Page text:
Buttons on Web Forms

Buttons are a key component of your Web site, here are some common practises:

First, make the label clear and concise. Always label buttons with the name of the action that the user is performing. And always make it a verb. A common mistake is to label buttons "Go" for various actions such as searching, sending email and saving. Labels should also be short and to the point; no need to clutter the user interface.

Include all button states (default, hover, active) to provide clear visual cues to the user as to what is happening. Button outlines should remain in the active state only.

Clearly distinguish between primary and secondary actions. The most important action should be the most prominent. This is usually done by giving primary and secondary actions different colors.

Pay close attention to consistency. Buttons should be consistent throughout a Web application, both visually and behavior-wise. Use CSS sliding doors for reused buttons or CSS 3 rounded corners to maintain consistency.

The entire button area should be clickable.


Source: http://www.smashingmagazine.com/2009/11/18/designing-css-buttons-techniques-and-resources/
However, because they play a critical role in website usability, the buttons should meet some key principles:

  1. First consider the labeling. Always label buttons with the name of the action that the user is performing. And always make it a verb. A common mistake is to label buttons “Go” for various actions such as searching, sending email and saving. Labels should also be short and to the point; no need to clutter the user interface.
  2. As mentioned, include all button states (default, hover, active) to provide clear visual cues to the user as to what is happening. Button outlines should remain in the active state only.
  3. Clearly distinguish between primary and secondary actions. The most important action should be the most prominent. This is usually done by giving primary and secondary actions different colors.
  4. Pay close attention to consistency. Buttons should be consistent throughout a Web application, both visually and behavior-wise. Use CSS sliding doors for reused buttons or CSS 3 rounded corners to maintain consistency.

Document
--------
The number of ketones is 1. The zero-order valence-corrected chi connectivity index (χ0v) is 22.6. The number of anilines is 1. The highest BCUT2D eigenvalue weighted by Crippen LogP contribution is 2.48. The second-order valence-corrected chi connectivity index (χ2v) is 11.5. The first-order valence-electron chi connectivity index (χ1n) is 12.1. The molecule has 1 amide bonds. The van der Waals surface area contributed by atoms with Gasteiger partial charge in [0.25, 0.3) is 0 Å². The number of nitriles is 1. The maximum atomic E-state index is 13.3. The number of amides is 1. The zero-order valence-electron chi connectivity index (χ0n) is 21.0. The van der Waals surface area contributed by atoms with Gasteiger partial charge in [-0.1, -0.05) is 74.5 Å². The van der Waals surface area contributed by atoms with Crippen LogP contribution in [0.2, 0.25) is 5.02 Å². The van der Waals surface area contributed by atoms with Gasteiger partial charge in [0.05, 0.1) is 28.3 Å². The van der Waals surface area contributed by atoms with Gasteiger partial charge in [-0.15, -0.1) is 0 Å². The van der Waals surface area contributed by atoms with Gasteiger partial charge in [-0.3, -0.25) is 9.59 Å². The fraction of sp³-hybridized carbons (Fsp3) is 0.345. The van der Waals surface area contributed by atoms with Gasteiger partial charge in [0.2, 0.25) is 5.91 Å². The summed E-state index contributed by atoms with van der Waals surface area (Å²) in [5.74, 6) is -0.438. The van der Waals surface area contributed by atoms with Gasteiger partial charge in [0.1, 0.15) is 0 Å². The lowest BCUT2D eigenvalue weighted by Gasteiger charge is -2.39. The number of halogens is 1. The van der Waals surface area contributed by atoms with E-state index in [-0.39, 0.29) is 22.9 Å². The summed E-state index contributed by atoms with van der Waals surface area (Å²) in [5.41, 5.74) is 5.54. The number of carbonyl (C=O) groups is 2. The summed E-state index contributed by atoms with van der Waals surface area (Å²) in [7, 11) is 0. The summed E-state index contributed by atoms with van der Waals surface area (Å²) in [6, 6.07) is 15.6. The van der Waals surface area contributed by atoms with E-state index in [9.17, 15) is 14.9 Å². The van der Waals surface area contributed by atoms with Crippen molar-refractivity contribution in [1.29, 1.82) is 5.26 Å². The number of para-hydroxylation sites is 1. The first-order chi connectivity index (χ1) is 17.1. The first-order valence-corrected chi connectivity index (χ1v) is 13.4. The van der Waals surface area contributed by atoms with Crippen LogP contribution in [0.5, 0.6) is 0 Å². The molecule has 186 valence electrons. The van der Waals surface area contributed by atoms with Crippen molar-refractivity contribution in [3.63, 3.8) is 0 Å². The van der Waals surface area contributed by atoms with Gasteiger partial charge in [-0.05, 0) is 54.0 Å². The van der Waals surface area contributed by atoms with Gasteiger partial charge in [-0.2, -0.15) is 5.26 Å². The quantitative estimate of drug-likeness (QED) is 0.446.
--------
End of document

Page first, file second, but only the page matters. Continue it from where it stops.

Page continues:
5. Though obvious, we should note that the entire button area should be clickable.

 

Web Form Standards

Separate the content of the form from the code that takes place when the form is submitted. It is WAY easier to maintain the design, allows for the possibility of different file formats, and easier to setup for testing.

Follow the process through from start to finish until there are no errors; but create a test routine in the form to allow full access for debugging the code.

1. Variable names should be logical and explanatory.

2. Set the maxlength attribute to match the MySQL field length.

3. Validate the content input into the form. Always.

Where to Place Labels for Form Fields:

As per this article on optimal form field labels, for most input forms found on the web, such as contact forms, account creation and e-commerce, optimal form usability would be to place the label above the form field.

List of forms and data entry usability guidelines

  • Fields in data entry screens contain default values when appropriate and show the structure of the data and the field length.
  • When a task involves source documents (such as a paper form), the interface is compatible with the characteristics of the source document.
  • The site automatically enters field formatting data (e.g. currency symbols, commas for 1000s, trailing or leading spaces). Users do not need to enter characters like £ or %.
  • Field labels on forms clearly explain what entries are desired.
  • Text boxes on forms are the right length for the expected answer.
  • There is a clear distinction between "required" and "optional" fields on forms.
  • The same form is used for both logging in and registering (i.e. it's like Amazon).
  • Forms pre-warn the user if external information is needed for completion (e.g. a passport number).
  • Questions on forms are grouped logically, and each group has a heading.
  • Fields on forms contain hints, examples or model answers to demonstrate the expected input.
  • When field labels on forms take the form of questions, the questions are stated in clear, simple language.
  • Pull-down menus, radio buttons and check boxes are used in preference to text entry fields on forms (i.e. text entry fields are not overused).
  • With data entry screens, the cursor is placed where the input is needed.
  • Data formats are clearly indicated for input (e.g. dates) and output (e.g. units of values).
  • Users can complete simple tasks by entering just essential information (with the system supplying the non-essential information by default).
  • Forms allow users to stay with a single interaction method for as long as possible (i.e. users do not need to make numerous shifts from keyboard to mouse to keyboard).
  • The user can change default values in form fields.
  • Text entry fields indicate the amount and the format of data that needs to be entered.
  • Forms are validated before the form is submitted.
  • With data entry screens, the site carries out field-level checking and form-level checking at the appropriate time.
  • The site makes it easy to correct errors (e.g. when a form is incomplete, positioning the cursor at the location where correction is required).
  • There is consistency between data entry and data display.
  • Labels are close to the data entry fields (e.g. labels are right justified).

https://www.sitepoint.com/ux-design-passwords-registration-forms/

http://baymard.com/blog/accordion-and-tab-design

This page contains information I gathered and thought were very useful. See more notes on design.

Just to let you know, this page was last updated Tuesday, Jun 19 18